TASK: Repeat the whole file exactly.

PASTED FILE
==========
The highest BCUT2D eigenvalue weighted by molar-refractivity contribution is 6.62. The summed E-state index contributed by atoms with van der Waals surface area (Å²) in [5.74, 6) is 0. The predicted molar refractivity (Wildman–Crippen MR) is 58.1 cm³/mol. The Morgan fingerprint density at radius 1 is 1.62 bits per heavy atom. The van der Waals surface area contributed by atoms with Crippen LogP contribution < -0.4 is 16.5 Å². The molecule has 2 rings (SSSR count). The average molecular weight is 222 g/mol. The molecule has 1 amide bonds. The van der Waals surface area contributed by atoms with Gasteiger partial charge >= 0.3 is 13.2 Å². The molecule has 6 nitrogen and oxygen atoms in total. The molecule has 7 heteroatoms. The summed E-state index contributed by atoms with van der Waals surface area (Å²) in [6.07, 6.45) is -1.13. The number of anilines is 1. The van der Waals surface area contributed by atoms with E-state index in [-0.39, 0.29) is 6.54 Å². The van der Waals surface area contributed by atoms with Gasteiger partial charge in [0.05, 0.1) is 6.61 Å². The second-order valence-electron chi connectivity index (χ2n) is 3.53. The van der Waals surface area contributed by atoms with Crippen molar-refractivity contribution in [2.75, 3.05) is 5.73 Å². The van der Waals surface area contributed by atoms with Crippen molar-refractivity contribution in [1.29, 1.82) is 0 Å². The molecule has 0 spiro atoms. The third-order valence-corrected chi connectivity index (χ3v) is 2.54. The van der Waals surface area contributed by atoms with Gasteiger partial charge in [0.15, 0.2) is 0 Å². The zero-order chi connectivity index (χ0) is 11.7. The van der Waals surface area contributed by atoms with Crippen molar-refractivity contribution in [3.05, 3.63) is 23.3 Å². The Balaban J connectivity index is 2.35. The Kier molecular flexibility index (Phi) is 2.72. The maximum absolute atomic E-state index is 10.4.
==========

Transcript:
The highest BCUT2D eigenvalue weighted by molar-refractivity contribution is 6.62. The summed E-state index contributed by atoms with van der Waals surface area (Å²) in [5.74, 6) is 0. The predicted molar refractivity (Wildman–Crippen MR) is 58.1 cm³/mol. The Morgan fingerprint density at radius 1 is 1.62 bits per heavy atom. The van der Waals surface area contributed by atoms with Crippen LogP contribution < -0.4 is 16.5 Å². The molecule has 2 rings (SSSR count). The average molecular weight is 222 g/mol. The molecule has 1 amide bonds. The van der Waals surface area contributed by atoms with Gasteiger partial charge >= 0.3 is 13.2 Å². The molecule has 6 nitrogen and oxygen atoms in total. The molecule has 7 heteroatoms. The summed E-state index contributed by atoms with van der Waals surface area (Å²) in [6.07, 6.45) is -1.13. The number of anilines is 1. The van der Waals surface area contributed by atoms with E-state index in [-0.39, 0.29) is 6.54 Å². The van der Waals surface area contributed by atoms with Gasteiger partial charge in [0.05, 0.1) is 6.61 Å². The second-order valence-electron chi connectivity index (χ2n) is 3.53. The van der Waals surface area contributed by atoms with Crippen molar-refractivity contribution in [2.75, 3.05) is 5.73 Å². The van der Waals surface area contributed by atoms with Crippen molar-refractivity contribution in [1.29, 1.82) is 0 Å². The molecule has 0 spiro atoms. The third-order valence-corrected chi connectivity index (χ3v) is 2.54. The van der Waals surface area contributed by atoms with Gasteiger partial charge in [0.15, 0.2) is 0 Å². The zero-order chi connectivity index (χ0) is 11.7. The van der Waals surface area contributed by atoms with Crippen molar-refractivity contribution in [3.05, 3.63) is 23.3 Å². The Balaban J connectivity index is 2.35. The Kier molecular flexibility index (Phi) is 2.72. The maximum absolute atomic E-state index is 10.4.